Let me give you a stunning number I reported the other day. From 1966 – when Lyndon Johnson was president -- to 2011, 45 years later, the bottom 90 percent of Americans’ average income, as reported on tax returns, went up by a stunning $59 -- almost no change at all. If you measure that $59 increase for the vast majority of Americans as one inch, then on the same scale, the incomes of those in the top ten percent went up by 168 feet. The top one percent, 888 feet. The plutocrats -- the Mitt Romney crowd, the top one percent of the top one percent? Their incomes rose by almost five miles relative to that one inch.
JH: That is remarkable. We are talking about an economy that simply doesn’t work for 90% of working-people in this country.
DCJ: My latest book, The Fine Print, looks at this in a different way. The first two books – Perfectly Legal is about taxes, Free Lunch is about all the subsidies we give to rich people. The Fine Print is about all these laws the mainstream media has either not reported on, or reported on in the most superficial and disconnected ways, that are designed to destroy market competition and replace it with monopolies, oligopolies, duopolies -- with rules that allow the biggest companies to raise prices and reduce services.
There are 6 million corporations in America, but 2,600 of them, a tiny number out of 6 million, own 80 percent of the business assets in America.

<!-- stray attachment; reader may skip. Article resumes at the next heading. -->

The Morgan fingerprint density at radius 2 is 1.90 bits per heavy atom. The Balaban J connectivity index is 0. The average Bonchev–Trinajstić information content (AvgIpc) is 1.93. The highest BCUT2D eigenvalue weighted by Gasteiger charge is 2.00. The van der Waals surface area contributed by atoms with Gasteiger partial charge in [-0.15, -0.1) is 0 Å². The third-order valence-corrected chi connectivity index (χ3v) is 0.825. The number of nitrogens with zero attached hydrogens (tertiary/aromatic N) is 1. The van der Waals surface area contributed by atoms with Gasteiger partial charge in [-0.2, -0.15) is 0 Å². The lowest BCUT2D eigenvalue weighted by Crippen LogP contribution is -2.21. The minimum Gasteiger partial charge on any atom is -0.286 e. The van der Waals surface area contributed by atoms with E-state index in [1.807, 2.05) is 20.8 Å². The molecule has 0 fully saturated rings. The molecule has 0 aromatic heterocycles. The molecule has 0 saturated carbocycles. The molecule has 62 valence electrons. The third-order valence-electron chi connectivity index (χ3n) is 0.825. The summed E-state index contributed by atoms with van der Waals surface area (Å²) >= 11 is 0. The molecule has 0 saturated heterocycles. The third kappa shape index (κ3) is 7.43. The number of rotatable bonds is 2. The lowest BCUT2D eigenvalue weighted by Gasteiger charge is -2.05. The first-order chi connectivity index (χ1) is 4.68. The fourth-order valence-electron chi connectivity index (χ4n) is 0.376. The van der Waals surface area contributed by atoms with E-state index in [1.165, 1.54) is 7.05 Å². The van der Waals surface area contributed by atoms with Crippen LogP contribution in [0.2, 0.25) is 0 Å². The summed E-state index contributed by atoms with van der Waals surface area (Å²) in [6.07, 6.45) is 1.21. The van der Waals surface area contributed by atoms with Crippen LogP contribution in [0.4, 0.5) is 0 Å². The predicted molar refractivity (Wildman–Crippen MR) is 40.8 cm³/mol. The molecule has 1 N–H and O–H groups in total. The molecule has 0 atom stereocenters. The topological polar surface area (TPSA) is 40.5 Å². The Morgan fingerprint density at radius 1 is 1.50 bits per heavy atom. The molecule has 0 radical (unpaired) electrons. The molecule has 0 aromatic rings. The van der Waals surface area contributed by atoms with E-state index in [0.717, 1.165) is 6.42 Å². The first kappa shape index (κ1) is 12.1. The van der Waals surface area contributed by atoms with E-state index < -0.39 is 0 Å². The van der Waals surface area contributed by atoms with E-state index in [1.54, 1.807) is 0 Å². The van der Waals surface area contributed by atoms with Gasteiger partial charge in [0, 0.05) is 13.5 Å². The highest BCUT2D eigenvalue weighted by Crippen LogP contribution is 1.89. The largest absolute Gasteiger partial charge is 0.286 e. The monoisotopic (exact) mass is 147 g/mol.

JH: One of the things that, I think, really will jump out to readers as they dig into The Fine Print is the way that you looked into all these little nickel-and-dime charges that corporations levy on us constantly, often thanks to deregulation. We tend to take them for granted, because when you look at your phone bill – and you talk a lot about telecoms in the book – 35 cents here and a 60-cent charge there, they don’t seem so pressing, but they really add up. What’s going on with that?
DCJ: Let me give you a real killer number here. If you can get a law passed to collect a penny a day from everybody in America -- and I show how one industry did this, the pipeline industry got themselves exempted from the corporate income tax, but they still get to collect it in their monopoly rates – if you can get a penny a day from everybody in America, at the end of the year you’ll have over a billion dollars.